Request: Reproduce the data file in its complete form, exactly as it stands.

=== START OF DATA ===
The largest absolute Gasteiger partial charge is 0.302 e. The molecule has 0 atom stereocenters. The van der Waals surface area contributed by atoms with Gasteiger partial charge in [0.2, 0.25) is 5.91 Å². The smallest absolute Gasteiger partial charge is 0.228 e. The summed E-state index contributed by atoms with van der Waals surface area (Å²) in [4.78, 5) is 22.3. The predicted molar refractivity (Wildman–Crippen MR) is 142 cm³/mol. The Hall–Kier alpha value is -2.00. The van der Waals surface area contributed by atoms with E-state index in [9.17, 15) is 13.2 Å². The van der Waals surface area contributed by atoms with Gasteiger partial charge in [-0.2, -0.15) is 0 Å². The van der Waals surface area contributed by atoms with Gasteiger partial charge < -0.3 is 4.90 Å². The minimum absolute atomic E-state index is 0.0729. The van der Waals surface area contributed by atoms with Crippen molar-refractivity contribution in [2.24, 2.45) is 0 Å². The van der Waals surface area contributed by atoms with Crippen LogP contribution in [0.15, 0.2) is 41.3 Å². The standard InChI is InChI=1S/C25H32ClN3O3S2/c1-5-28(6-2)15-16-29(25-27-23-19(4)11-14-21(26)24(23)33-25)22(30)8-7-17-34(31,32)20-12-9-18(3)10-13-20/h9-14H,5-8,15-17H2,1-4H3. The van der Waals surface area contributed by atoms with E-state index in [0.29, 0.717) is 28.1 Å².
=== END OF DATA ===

The largest absolute Gasteiger partial charge is 0.302 e. The molecule has 0 atom stereocenters. The van der Waals surface area contributed by atoms with Gasteiger partial charge in [0.2, 0.25) is 5.91 Å². The smallest absolute Gasteiger partial charge is 0.228 e. The summed E-state index contributed by atoms with van der Waals surface area (Å²) in [4.78, 5) is 22.3. The predicted molar refractivity (Wildman–Crippen MR) is 142 cm³/mol. The Hall–Kier alpha value is -2.00. The van der Waals surface area contributed by atoms with E-state index in [9.17, 15) is 13.2 Å². The van der Waals surface area contributed by atoms with Gasteiger partial charge in [-0.2, -0.15) is 0 Å². The van der Waals surface area contributed by atoms with Gasteiger partial charge < -0.3 is 4.90 Å². The minimum absolute atomic E-state index is 0.0729. The van der Waals surface area contributed by atoms with Crippen molar-refractivity contribution in [2.24, 2.45) is 0 Å². The van der Waals surface area contributed by atoms with Crippen LogP contribution in [0.15, 0.2) is 41.3 Å². The standard InChI is InChI=1S/C25H32ClN3O3S2/c1-5-28(6-2)15-16-29(25-27-23-19(4)11-14-21(26)24(23)33-25)22(30)8-7-17-34(31,32)20-12-9-18(3)10-13-20/h9-14H,5-8,15-17H2,1-4H3. The van der Waals surface area contributed by atoms with E-state index in [0.29, 0.717) is 28.1 Å².